These days, surfing is a worldwide sport. No matter if the water is cold, the waves small, or the country landlocked: where there’s a will, there’s a wave. (By the way, today is International Surfing Day. Established nine years ago by The Surfrider Foundation and Surfing Magazine, the holiday an unofficial celebration of the sport and green-minded living.) We're stoked!

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Photos: (top) Waikiki Beach Boys at The Royal Hawaiian (1930)/Hawaii State Archives; (middle) Duke Kahanamoku; (bottom) Duke Kahanamoku statue on Kuhio Beach.  

Hawaii_Oahu_Maui_culinary_wine_festivalOrganizers of the third annual Hawaii Food & Wine Festival, slated for Sept. 1-9, last week announced the lineup for daytime events that offer up-close-and-personal experiences with chefs, farmers, winemakers, and cultural practitioners.

The fest, which showcases Hawaii’s bounty of locally sourced produce, seafood, beef and poultry, features more than 70 internationally renowned master chefs, culinary personalities, and wine and spirit producers.

Co-founded by two of Hawaii’s James Beard Award-winning chefs, Roy Yamaguchi and Alan Wong (pictured, right), fest proceeds support the sustainability, cultural, and educational efforts of the Hawaii Agricultural Foundation, the Culinary Institute of the Pacific, Leeward Community College Culinary Program, Paepae o Heeia, Papahana Kuaola, Hawaii Culinary Education Foundation, Maui Culinary Academy, and Maui County Farm Bureau.

Among the daytime event highlights:Hawaii_Oahu_Maui_culinary_wine_festival

Girls Got Game +1 — An assembly of more than one dozen superstar chefs and Hawaii farmers, all female except one, collaborate to create a Sunday brunch. Among the stars in the chef lineup: Harumi Kurihara of Yutori No Kukan (Tokyo) and Emma Hearst of Sorella (New York). Brunch collaboration.

• Fish and Poi: Lunch at the Loi  — Participants will learn how Hawaiian cultural practitioners are keeping the sustainable culinary practices of ancient Hawaii alive today. The event includes a visit a historic fishpond and loi (taro field) on the windward coastline of Oahu.

For more information about daytime events, ranging from wine seminars with some of the top producers in California to cooking demos spotlighting Hawaii-grown chocolate and exotic fruits, click here.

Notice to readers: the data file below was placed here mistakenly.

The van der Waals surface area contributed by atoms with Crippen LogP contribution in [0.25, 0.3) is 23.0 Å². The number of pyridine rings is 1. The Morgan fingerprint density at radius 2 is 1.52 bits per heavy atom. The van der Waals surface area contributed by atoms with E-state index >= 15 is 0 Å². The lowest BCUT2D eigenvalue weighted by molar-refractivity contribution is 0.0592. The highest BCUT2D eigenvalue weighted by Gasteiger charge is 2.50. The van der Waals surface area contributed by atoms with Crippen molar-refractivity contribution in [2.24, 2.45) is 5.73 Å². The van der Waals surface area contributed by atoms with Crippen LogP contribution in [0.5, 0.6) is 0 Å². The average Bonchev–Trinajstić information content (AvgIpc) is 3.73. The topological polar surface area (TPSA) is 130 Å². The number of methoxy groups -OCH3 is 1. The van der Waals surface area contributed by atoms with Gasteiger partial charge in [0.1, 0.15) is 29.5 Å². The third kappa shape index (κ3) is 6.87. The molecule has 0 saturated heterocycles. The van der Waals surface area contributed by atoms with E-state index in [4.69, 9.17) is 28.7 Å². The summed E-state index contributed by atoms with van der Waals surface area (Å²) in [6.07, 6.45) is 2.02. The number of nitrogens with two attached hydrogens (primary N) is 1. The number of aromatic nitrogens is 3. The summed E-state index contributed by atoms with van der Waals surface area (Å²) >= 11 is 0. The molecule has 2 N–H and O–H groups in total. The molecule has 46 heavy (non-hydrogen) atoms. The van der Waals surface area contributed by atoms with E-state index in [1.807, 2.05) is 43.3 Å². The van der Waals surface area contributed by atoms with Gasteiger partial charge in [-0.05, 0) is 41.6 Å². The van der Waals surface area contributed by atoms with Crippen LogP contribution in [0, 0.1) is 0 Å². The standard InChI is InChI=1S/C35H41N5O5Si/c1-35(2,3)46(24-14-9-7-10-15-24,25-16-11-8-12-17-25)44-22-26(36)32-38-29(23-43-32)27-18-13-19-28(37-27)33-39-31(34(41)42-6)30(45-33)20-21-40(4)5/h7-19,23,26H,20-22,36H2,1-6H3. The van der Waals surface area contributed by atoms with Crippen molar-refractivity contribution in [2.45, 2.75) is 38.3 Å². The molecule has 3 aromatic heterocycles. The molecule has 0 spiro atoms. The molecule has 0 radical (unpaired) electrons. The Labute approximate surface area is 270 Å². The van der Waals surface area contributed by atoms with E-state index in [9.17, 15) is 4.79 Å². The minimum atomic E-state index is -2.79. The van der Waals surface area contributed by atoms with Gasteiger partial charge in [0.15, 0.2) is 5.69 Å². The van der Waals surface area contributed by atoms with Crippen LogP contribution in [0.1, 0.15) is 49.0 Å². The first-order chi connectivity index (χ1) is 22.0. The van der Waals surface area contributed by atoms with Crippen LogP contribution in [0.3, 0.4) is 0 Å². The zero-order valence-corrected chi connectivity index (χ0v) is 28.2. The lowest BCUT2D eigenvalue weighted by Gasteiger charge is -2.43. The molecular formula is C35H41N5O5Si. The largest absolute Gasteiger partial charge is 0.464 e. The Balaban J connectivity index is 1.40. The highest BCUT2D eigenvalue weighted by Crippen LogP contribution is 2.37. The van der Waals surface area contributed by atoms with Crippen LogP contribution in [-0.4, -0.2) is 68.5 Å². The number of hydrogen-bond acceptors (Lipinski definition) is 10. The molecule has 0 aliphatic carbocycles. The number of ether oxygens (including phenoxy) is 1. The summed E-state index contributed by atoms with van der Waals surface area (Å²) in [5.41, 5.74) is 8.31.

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Photos: (top) Alan Wong at 2012 Hawaii Food & Wine Festival; (bottom) daytime event in Heeia (Oahu), 2102 fest.

Hawaii_Oahu_Bees_PollinationIn Hawaii, bees help to balance a delicate ecosystem and curate some of our signature plant species such as the ohia lehua and macadamia nut tree. Honey has also long been ranked amongst Hawaii’s top food exports.

In recent years, however, mites, small hive beetles, and a tiny parasite called nosema have decimated honeybee populations on the U.S. Mainland and in parts of Hawaii. Researchers also blame some pesticides and various environmental changes for the phenomenon dubbed “Colony Collapse Disorder.”

Gov. Neil Abercrombie yesterday signed into law a measure that lifts some regulatory hurdles for small Hawaii beekeeping businesses. After signing the bill, he officially proclaimed this week Hawaii Pollinator Week to recognize the “vital role of bees, birds and other pollinators in maintaining healthy, diverse ecosystems and productive farms in Hawaii and elsewhere throughout the world.”

In observance of this special week, which echoes National Pollinator Week (June 17-23) — first designated by the U.S. Senate and U.S. Department of Agriculture in June of 2007 — here’s some facts about Hawaii honeybees that have us buzzing.


Hawaii_Maui_photo_contestDo you have an amazing Hawaii photograph? One that captures the breathtaking beauty of our lush landscapes and shorelines. Or a memorable moment depicting people and culture in the Islands. How about an artistic abstract shot?